In re J.M.N.
2008 WL 2415490 (Tenn. Ct. App. 2008)


  • On July 27, 2006, when Jacy was 14-years-old, Father took Jacy for her regular visitation with Mother. Father was led to believe that Jacy would be going with Mother to vacation in Florida for the week. Instead, without notifying Father, Mother took Jacy across the Tennessee/Mississippi state line to the Juvenile Court in Selmer, McNairy County, Tennessee, to enable Jacy to marry her 18-year-old boyfriend, Henry.
  • Note:
    • Mother took them to Tennessee to be married to avoid the waiting period associated with the blood test that was required in Mississippi.
    • In Tennessee, the legal age for marriage without parental consent 18.
    • Father was the primary custodian, and Mother had a history of mental illness. Divorced since 1995.
  • After learning of the marriage, Father filed a motion in the juvenile court asking it to set aside its order giving the daughter permission to marry.
  • He initially asserted fraud on the court by Mother, but modified that position in that the order could be set aside based on “good cause.”


  • After a hearing, the juvenile court granted the motion to set aside.
    • Judge McMahan: “I think it’s significant in this case that we’re dealing with, at the time a 14–year–old… And for one parent to go and make it without notifying the other parent, that’s just not right. You shouldn’t do that…Now, I believe the Court has basis to set this aside regardless of whether there’s any fraud or not.”
      • He also noted the best interests of the child as one of the grounds for his decision.
  • Judge McMahan stated that this ruling had the effect of rendering the marriage void.
  • Mother appealed.

Whether the juvenile court abused its discretion in setting aside its order giving the daughter permission to marry.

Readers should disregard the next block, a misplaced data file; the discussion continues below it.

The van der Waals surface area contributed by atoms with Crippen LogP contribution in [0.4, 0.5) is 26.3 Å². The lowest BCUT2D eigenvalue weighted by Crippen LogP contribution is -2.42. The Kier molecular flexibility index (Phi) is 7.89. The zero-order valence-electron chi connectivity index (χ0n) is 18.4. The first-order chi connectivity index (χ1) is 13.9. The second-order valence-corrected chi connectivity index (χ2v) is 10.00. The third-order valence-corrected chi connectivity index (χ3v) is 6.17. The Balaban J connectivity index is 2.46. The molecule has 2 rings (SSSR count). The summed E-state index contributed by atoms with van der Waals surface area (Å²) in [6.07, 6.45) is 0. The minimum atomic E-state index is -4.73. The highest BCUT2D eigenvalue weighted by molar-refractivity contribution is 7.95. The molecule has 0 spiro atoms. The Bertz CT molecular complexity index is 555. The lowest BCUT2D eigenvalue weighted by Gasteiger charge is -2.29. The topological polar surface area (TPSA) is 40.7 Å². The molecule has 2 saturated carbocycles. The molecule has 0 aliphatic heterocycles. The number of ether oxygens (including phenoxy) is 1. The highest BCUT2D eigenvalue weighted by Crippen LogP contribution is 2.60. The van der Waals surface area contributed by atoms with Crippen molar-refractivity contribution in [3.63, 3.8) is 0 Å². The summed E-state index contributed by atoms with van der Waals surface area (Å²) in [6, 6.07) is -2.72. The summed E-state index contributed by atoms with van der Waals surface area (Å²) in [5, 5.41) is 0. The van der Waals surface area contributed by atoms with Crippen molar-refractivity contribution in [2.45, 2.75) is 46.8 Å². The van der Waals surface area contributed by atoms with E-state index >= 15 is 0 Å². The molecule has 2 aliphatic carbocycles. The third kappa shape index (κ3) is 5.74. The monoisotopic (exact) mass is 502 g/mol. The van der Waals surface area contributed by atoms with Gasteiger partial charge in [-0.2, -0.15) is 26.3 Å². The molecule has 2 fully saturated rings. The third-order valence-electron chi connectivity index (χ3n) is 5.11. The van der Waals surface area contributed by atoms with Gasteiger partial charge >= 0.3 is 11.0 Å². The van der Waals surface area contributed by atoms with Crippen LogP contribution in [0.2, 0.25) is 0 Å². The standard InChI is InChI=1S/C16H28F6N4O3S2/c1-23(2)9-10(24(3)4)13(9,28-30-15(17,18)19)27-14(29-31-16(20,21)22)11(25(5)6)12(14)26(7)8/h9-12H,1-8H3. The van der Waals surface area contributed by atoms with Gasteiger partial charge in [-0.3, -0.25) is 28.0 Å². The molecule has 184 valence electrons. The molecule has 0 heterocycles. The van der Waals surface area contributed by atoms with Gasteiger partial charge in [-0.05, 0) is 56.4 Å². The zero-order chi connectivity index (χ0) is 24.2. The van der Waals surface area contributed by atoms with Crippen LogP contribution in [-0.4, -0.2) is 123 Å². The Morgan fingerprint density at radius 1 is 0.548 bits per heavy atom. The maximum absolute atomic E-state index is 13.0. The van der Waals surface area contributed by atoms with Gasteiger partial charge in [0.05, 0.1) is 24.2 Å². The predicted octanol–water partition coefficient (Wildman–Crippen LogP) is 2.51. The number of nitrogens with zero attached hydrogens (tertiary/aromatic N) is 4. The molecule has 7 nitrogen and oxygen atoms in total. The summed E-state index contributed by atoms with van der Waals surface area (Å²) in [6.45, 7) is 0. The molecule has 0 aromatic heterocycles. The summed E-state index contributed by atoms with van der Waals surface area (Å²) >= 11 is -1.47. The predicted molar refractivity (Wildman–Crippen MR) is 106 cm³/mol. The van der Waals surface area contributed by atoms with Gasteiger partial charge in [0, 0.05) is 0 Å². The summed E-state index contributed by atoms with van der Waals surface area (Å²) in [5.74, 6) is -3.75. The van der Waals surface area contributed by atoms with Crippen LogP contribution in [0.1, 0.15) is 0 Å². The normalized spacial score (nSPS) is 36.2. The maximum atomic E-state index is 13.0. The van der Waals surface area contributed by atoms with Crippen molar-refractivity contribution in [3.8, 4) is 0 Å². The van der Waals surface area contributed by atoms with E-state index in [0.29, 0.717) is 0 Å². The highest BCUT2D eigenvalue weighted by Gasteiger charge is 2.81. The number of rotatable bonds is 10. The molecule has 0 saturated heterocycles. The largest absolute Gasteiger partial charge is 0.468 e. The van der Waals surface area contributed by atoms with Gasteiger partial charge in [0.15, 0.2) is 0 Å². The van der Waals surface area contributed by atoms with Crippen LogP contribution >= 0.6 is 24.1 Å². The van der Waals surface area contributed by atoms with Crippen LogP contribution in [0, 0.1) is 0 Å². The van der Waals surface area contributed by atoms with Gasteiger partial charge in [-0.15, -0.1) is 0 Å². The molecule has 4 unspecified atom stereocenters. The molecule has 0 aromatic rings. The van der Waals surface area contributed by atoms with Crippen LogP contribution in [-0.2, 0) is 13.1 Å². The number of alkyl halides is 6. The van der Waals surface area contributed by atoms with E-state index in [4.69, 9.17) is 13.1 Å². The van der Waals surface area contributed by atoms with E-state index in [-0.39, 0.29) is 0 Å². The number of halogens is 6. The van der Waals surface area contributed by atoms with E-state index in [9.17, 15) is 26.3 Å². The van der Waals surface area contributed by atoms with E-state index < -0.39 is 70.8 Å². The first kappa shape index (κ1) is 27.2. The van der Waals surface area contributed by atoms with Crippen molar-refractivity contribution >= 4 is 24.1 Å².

No. Affirmed.


  • “The evidence adduced at the hearing before Judge McMahan is ample justification for granting relief from the order.”
    • Father was Jacy’s primary residential parent;
    • Mother did not have decision-making authority regarding Jacy;
    • Father was not notified of Mother’s actions;
    • Mother had a history of mental illness and of attempts to usurp Father’s authority in decision-making matters involving Jacy; and
    • The evidence of these facts was not before Judge Gray when he signed the July 27, 2006 order.
  • The court also clarified that the marriage wasn’t void, but voidable.
    • “A voidable marriage differs from a void marriage in that the former is treated as valid and binding until its nullity is ascertained and declared by a competent court.”
    • On the other hand, void is illegal from the outset and cannot ever be made legal.
  • Prof: Although statutes vary by state, no state would allow what happened here – i.e., the non-custodial parent  giving consent for underage child to marry without consent of the custodial parent.
  • Side Notes:
    • At common law, age to consent was 7, but it was voidable until they reached the age of maturity.
    • Only two states currently do not set 18 as the minimum age.